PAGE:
The Universe was screaming at me this week, all different people, different things and events sending me the same message— Life is Now.
It started with the bathroom mirror, undeniably revealing grey hairs on my head. Forty-plus years of being a blonde who needed to highlight once a year, and now, the jig is up: Nature is highlighting the fact that I have been on this earth for forty-plus years.
Not only the mirror, though. I’ve been seeing a lot of doctors about a pain in my abdomen; I’ve been experiencing worry on such a level that my whole body seems to be getting involved. One doctor, just this week suggested I “dial it back,” which may seem condescending, but for whatever reason, it felt like an early Christmas present. I am allowed to retrace, to go back in time, to be again the Me that was feeling healthy and happy and more at ease. Not to say this pain is imagined or illegitimate, but this particular issue is manageable, nothing scary, and it will be fixed. This is a gift.
Then there’s the church message, which I’ve found can also be condescending, depending on the church and who’s ministering the message, but our priest reminded us that this week is the last of Ordinary Time, just before the excitement of Advent. The Gospel, plain and simple: what you do to the least of My brothers, you do unto Me. Whatever anyone’s belief about what comes after this life, there’s little denying that spending this very life helping other people is a good way to go. As I’ve experienced, in helping others, I help myself. And the “least of our brothers” come in all shapes and sizes. Those in need do not only need food on their tables during the holiday season. We –so many of us—are in need of friendship, kindness, time, attention, a conversation on the train, a quarter for parking. It’s simple stuff. It’s ordinary. But living out of our heads and paying attention to the now around us–it can be healing, all of this laughing, seeing, and being.
Anne Lamott calls laughter “carbonated holiness.” She’s another minion of the Cosmos who screamed at me this week when I went to see her speak at the Free Library of Philadelphia. She says a lot—read any of her books and she’ll stamp a little something on your soul—but when she talks to us as writers, I feel surges of intention. It becomes a conversation just between the two of us: Katie, you need to write, not because anyone cares if you’re writing (because no one does) but because that’s all you’ve ever really wanted to do. Stop pressing the snooze button./ Okay, Anne, thank you. I will.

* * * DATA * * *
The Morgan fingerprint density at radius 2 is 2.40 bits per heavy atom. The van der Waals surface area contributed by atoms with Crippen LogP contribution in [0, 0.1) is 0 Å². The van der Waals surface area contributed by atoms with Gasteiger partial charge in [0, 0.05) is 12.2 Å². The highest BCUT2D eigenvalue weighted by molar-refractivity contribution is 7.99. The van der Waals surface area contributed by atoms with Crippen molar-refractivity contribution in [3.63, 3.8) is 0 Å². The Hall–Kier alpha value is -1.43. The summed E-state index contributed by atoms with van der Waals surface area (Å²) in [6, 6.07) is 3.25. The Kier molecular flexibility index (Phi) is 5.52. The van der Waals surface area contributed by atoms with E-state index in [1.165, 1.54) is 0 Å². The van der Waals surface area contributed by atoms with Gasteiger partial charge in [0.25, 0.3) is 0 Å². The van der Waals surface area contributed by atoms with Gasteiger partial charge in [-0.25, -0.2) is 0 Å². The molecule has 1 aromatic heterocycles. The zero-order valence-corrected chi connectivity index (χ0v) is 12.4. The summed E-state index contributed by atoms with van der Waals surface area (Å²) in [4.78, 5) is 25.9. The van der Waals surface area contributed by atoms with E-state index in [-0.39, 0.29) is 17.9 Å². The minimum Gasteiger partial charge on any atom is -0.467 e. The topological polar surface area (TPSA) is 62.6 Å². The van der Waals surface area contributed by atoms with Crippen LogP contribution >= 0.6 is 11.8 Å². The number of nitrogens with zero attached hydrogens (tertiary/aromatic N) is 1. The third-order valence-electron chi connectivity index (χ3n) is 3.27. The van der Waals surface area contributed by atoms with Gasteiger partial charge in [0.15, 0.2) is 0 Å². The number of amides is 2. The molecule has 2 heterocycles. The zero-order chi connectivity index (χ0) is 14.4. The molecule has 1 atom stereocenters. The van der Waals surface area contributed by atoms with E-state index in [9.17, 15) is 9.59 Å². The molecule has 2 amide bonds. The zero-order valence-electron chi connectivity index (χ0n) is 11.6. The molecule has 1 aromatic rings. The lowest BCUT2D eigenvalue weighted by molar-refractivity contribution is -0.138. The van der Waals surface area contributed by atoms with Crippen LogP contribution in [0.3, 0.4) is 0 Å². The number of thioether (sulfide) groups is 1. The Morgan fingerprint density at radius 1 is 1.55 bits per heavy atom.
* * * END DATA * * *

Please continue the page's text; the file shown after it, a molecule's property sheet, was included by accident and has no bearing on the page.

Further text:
Finally, Neal Carpenter. I saw him at a “house concert,” which sounds like exactly what it is. My music-adoring-and-very-hip-and-happening-much-younger friends hosted him in their living room and fifty-or-so folks gathered, listened, sang along. Not only do I love this guy’s singing voice and songwriting, but I love his story. He described writing for other people in Nashville, holing himself up in a room each day and putting songs together like banging nails. It sounded wonderfully romantic to me, but he admitted that the work can be beyond frustrating. Imagine, he said, building house after house after house that no one lives in. Some producer needs to pick the song for some singer to sing. What Neal decided after many years, was that he wasn’t waiting around any longer for somebody else to sing his songs—he was going to sing them.
Christopher Vogler authored The Writer’s Journey—Mythic Structure for Writers. It’s a great flip-through for me. He doesn’t create the idea, but observes it, that of the Hero’s Journey. He likens storytelling to life. There are similar stages to our journeys; there are familiar characters like the mentors and the villains. It’s not all that complicated. The setting may be different, the particular conflicts and resolutions, but each of us lives the same pattern—the beginning, the end, and what’s in-between.
I’ve always written with the hope that readers will relate to my experiences, but on this ordinary day, I’d like to send a more direct message. I’m talking to you. I’m telling you, this action, what I’m doing right now, this sitting down to write, is what I hope you’re doing, perhaps in a different form: you’re molding clay, you’re playing a flute, you’re gluing pictures to scrapbook pages, you’re collecting stamps, you’re sculpting, you’re hiking, you’re scuba-diving, you’re at the farmer’s market, you’re at the library.
What I want to tell you, whoever is listening, is that our stories are the same.
What I want to tell you during this ordinary time, right before the rush and pull of the holiday season, is whatever it is for you, if you’ve stopped it at all, start again. Be who you’re meant to be. Whoever the messenger—the mirror, the doctor, the writer, the priest—it is the same message and it’s for all of us.